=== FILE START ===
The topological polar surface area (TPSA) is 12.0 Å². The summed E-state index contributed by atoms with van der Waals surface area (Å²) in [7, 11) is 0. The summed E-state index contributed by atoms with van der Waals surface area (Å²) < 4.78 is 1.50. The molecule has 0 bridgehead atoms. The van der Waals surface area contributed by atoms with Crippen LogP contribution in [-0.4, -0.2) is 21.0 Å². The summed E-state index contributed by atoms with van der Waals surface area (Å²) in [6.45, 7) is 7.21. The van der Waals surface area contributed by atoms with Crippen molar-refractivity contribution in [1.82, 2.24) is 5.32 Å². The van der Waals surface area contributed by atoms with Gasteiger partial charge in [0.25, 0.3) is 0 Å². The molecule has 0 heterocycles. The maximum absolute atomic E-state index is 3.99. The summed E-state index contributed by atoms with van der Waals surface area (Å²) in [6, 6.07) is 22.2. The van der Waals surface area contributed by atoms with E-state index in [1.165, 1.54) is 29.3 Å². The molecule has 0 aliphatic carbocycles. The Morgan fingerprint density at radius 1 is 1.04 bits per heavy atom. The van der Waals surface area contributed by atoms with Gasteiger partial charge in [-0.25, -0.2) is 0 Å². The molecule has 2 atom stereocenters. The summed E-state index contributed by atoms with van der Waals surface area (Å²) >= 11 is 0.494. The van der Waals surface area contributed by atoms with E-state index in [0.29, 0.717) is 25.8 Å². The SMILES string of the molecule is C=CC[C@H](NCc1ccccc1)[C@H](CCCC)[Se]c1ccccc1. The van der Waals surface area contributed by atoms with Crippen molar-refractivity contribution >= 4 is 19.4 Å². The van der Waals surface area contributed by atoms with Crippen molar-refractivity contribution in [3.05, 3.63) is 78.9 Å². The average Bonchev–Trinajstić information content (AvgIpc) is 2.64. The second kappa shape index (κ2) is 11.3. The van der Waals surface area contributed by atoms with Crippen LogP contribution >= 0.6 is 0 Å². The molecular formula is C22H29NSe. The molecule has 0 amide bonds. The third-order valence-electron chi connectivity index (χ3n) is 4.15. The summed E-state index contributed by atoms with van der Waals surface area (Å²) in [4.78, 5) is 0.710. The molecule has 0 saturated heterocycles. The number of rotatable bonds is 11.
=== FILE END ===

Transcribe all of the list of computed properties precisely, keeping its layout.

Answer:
The topological polar surface area (TPSA) is 12.0 Å². The summed E-state index contributed by atoms with van der Waals surface area (Å²) in [7, 11) is 0. The summed E-state index contributed by atoms with van der Waals surface area (Å²) < 4.78 is 1.50. The molecule has 0 bridgehead atoms. The van der Waals surface area contributed by atoms with Crippen LogP contribution in [-0.4, -0.2) is 21.0 Å². The summed E-state index contributed by atoms with van der Waals surface area (Å²) in [6.45, 7) is 7.21. The van der Waals surface area contributed by atoms with Crippen molar-refractivity contribution in [1.82, 2.24) is 5.32 Å². The van der Waals surface area contributed by atoms with Gasteiger partial charge in [0.25, 0.3) is 0 Å². The molecule has 0 heterocycles. The maximum absolute atomic E-state index is 3.99. The summed E-state index contributed by atoms with van der Waals surface area (Å²) in [6, 6.07) is 22.2. The van der Waals surface area contributed by atoms with E-state index in [1.165, 1.54) is 29.3 Å². The molecule has 0 aliphatic carbocycles. The Morgan fingerprint density at radius 1 is 1.04 bits per heavy atom. The van der Waals surface area contributed by atoms with Gasteiger partial charge in [-0.25, -0.2) is 0 Å². The molecule has 2 atom stereocenters. The summed E-state index contributed by atoms with van der Waals surface area (Å²) >= 11 is 0.494. The van der Waals surface area contributed by atoms with E-state index in [0.29, 0.717) is 25.8 Å². The SMILES string of the molecule is C=CC[C@H](NCc1ccccc1)[C@H](CCCC)[Se]c1ccccc1. The van der Waals surface area contributed by atoms with Crippen molar-refractivity contribution >= 4 is 19.4 Å². The van der Waals surface area contributed by atoms with Crippen molar-refractivity contribution in [3.05, 3.63) is 78.9 Å². The average Bonchev–Trinajstić information content (AvgIpc) is 2.64. The second kappa shape index (κ2) is 11.3. The van der Waals surface area contributed by atoms with Crippen LogP contribution >= 0.6 is 0 Å². The molecular formula is C22H29NSe. The molecule has 0 amide bonds. The third-order valence-electron chi connectivity index (χ3n) is 4.15. The summed E-state index contributed by atoms with van der Waals surface area (Å²) in [4.78, 5) is 0.710. The molecule has 0 saturated heterocycles. The number of rotatable bonds is 11.